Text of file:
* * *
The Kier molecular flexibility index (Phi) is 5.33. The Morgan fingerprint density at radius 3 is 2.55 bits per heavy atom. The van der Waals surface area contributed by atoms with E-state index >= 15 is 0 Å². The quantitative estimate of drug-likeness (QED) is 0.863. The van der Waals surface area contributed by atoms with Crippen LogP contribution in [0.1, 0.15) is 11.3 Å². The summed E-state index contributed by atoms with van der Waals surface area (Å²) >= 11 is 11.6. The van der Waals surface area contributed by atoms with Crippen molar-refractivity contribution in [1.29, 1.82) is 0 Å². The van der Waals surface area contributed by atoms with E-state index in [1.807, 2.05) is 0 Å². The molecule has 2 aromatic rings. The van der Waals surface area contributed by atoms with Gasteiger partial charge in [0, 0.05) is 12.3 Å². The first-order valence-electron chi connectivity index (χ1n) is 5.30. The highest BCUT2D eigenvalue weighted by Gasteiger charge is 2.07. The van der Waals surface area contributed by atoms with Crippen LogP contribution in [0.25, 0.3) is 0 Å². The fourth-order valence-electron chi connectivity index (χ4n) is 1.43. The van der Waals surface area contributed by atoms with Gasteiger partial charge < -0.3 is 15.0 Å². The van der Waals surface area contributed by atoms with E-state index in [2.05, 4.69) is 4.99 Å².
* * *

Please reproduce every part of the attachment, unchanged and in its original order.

The Kier molecular flexibility index (Phi) is 5.33. The Morgan fingerprint density at radius 3 is 2.55 bits per heavy atom. The van der Waals surface area contributed by atoms with E-state index >= 15 is 0 Å². The quantitative estimate of drug-likeness (QED) is 0.863. The van der Waals surface area contributed by atoms with Crippen LogP contribution in [0.1, 0.15) is 11.3 Å². The summed E-state index contributed by atoms with van der Waals surface area (Å²) >= 11 is 11.6. The van der Waals surface area contributed by atoms with Crippen molar-refractivity contribution in [1.29, 1.82) is 0 Å². The van der Waals surface area contributed by atoms with E-state index in [1.807, 2.05) is 0 Å². The molecule has 2 aromatic rings. The van der Waals surface area contributed by atoms with Gasteiger partial charge in [0, 0.05) is 12.3 Å². The first-order valence-electron chi connectivity index (χ1n) is 5.30. The highest BCUT2D eigenvalue weighted by Gasteiger charge is 2.07. The van der Waals surface area contributed by atoms with Crippen LogP contribution in [0.25, 0.3) is 0 Å². The fourth-order valence-electron chi connectivity index (χ4n) is 1.43. The van der Waals surface area contributed by atoms with Gasteiger partial charge < -0.3 is 15.0 Å². The van der Waals surface area contributed by atoms with E-state index in [2.05, 4.69) is 4.99 Å².